The placement of fallen fragments of coconut helped William Jones decide on whether or not to go to graduate school.
The Yoruba priest that Jones had invited into his Brooklyn apartment had examined the four coconut pieces he had strewn on the floor before telling Jones that it would be OK for him to further his studies.
That was more than a decade ago and today, Jones, 42, is still a practitioner of the Yoruba spiritual tradition. He said that consultations with Yoruba priests leave him with a sense of inner peace.
“I go to see a priest or a ‘babalawo’ when I need clarity on something,” said Jones, a well-known digital artist.
It’s the customized advice from babalawos (masters and diviners in the Ifa Yoruba tradition) and Yoruba priests (practitioners of the Yoruba spiritual tradition that have undergone the rites of initiation) that attracted Jones to what is believed to be the indigenous spiritual practice of the Yoruba ethnic group after realizing his dissatisfaction with the generalized sermons offered at Christian churches.
Jones had attended predominantly African-American churches throughout the earlier part of his life and had considered himself to be a spiritual person. The Christian church just did not give him the personal attention he wanted.
Another African-American, Ozahu Belagun, 37, could not accept the Christian teaching of the metaphysical space for torture and condemnation, known as ‘hell.’
“How can you tell me I’m going to a place [hell] that you’ve never been?” Belagun asked.
“And how do you know that you’re not going there?”
Belagun, known as Pompey Blocker before he acquired an indigenous African name, has explored a variety of spiritual orientations. His mother was a Jehovah’s Witness. He practiced Islam for three years and was inducted as a Freemason in 2005.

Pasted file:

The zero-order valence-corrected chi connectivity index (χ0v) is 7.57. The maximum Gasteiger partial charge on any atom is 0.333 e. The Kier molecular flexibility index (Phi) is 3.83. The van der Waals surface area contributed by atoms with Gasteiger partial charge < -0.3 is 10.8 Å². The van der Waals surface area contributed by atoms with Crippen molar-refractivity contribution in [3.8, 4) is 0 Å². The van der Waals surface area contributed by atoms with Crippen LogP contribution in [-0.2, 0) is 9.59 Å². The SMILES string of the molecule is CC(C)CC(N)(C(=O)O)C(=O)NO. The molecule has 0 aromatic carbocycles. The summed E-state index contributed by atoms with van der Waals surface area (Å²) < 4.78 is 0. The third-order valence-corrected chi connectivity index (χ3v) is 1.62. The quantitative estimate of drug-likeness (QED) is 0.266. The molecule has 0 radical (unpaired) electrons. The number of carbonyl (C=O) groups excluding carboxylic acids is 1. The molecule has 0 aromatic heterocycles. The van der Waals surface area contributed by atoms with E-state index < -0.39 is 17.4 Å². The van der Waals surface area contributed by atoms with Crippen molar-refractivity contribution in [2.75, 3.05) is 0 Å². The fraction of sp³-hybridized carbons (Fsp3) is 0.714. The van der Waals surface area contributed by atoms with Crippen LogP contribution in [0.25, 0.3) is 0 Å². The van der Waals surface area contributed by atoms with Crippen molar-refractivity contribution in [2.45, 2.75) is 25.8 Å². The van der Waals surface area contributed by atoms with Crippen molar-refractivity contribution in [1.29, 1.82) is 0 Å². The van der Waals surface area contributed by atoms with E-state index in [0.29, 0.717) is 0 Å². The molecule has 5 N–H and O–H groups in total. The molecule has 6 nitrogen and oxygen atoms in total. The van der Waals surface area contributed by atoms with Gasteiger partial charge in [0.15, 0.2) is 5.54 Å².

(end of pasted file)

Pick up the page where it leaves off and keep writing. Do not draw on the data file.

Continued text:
Now he practices voodoo and asserts that it’s nothing like the hocus-pocus sorcery depicted in Hollywood films.
“I’ve always been connected to things that other people would shun and say is evil,” Belagun said, referring to the tradition of voodoo.
Voodoo is believed to have historic roots in present day Benin and thus it shares similarities with other West African-derived religions.
The more popular of these are: Ifa Yoruba spiritual tradition, Palo, Candomble, Umbanda and Santeria (also known as Lukumi).
These practices are also known as orisha-centered religions because all of them recognize spirit-deities, known as orishas. Orishas, also spelled orixas or orisas, are spirits that control various natural forces and principles, including: fertility, water and love. Orisha literally translates in the Yoruba languages as ‘owner of head,” because it is believed that followers eventually take on the personality of designated orishas.
The Yoruba tradition has gained in popularity among blacks exploring African spirituality because of its accessibility in America. The Yoruba ethnic group is one of the largest three in Nigeria and those who have immigrated to the United States, have brought the teachings of Orisha and Ifa (the systemic basis of Yoruba spirituality) with them.